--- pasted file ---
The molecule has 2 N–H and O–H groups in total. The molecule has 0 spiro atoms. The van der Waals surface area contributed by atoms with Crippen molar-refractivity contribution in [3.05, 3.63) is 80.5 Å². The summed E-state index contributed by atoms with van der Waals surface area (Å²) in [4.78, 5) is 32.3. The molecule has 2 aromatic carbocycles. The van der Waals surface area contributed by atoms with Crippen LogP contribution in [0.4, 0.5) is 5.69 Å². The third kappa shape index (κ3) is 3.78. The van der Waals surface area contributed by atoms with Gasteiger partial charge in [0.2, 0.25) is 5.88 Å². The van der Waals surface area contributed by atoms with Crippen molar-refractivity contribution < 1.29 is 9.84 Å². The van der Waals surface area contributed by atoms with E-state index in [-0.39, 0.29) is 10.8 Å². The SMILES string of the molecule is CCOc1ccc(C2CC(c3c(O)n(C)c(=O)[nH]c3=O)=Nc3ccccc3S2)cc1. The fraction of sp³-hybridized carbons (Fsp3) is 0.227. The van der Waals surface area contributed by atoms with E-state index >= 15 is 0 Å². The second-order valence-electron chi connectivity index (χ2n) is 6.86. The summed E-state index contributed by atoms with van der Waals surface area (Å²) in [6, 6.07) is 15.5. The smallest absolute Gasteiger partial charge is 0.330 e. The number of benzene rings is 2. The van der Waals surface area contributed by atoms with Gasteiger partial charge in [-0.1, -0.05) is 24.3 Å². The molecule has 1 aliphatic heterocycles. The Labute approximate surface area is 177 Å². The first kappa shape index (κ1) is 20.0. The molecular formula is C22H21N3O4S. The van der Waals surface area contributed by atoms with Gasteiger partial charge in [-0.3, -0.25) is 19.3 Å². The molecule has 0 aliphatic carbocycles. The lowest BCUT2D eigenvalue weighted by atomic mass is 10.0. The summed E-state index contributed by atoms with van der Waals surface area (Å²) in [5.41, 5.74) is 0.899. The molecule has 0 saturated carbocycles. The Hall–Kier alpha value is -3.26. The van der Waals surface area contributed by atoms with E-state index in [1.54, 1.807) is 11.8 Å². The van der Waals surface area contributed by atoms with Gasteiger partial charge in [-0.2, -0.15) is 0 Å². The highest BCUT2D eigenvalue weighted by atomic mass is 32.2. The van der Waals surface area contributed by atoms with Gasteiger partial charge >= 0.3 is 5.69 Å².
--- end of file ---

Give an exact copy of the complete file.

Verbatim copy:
The molecule has 2 N–H and O–H groups in total. The molecule has 0 spiro atoms. The van der Waals surface area contributed by atoms with Crippen molar-refractivity contribution in [3.05, 3.63) is 80.5 Å². The summed E-state index contributed by atoms with van der Waals surface area (Å²) in [4.78, 5) is 32.3. The molecule has 2 aromatic carbocycles. The van der Waals surface area contributed by atoms with Crippen LogP contribution in [0.4, 0.5) is 5.69 Å². The third kappa shape index (κ3) is 3.78. The van der Waals surface area contributed by atoms with Gasteiger partial charge in [0.2, 0.25) is 5.88 Å². The van der Waals surface area contributed by atoms with Crippen molar-refractivity contribution < 1.29 is 9.84 Å². The van der Waals surface area contributed by atoms with E-state index in [-0.39, 0.29) is 10.8 Å². The SMILES string of the molecule is CCOc1ccc(C2CC(c3c(O)n(C)c(=O)[nH]c3=O)=Nc3ccccc3S2)cc1. The fraction of sp³-hybridized carbons (Fsp3) is 0.227. The van der Waals surface area contributed by atoms with E-state index >= 15 is 0 Å². The second-order valence-electron chi connectivity index (χ2n) is 6.86. The summed E-state index contributed by atoms with van der Waals surface area (Å²) in [6, 6.07) is 15.5. The smallest absolute Gasteiger partial charge is 0.330 e. The number of benzene rings is 2. The van der Waals surface area contributed by atoms with Gasteiger partial charge in [-0.1, -0.05) is 24.3 Å². The molecule has 1 aliphatic heterocycles. The Labute approximate surface area is 177 Å². The first kappa shape index (κ1) is 20.0. The molecular formula is C22H21N3O4S. The van der Waals surface area contributed by atoms with Gasteiger partial charge in [-0.3, -0.25) is 19.3 Å². The molecule has 0 aliphatic carbocycles. The lowest BCUT2D eigenvalue weighted by atomic mass is 10.0. The summed E-state index contributed by atoms with van der Waals surface area (Å²) in [5.41, 5.74) is 0.899. The molecule has 0 saturated carbocycles. The Hall–Kier alpha value is -3.26. The van der Waals surface area contributed by atoms with E-state index in [1.54, 1.807) is 11.8 Å². The van der Waals surface area contributed by atoms with Gasteiger partial charge in [-0.2, -0.15) is 0 Å². The highest BCUT2D eigenvalue weighted by atomic mass is 32.2. The van der Waals surface area contributed by atoms with Gasteiger partial charge >= 0.3 is 5.69 Å².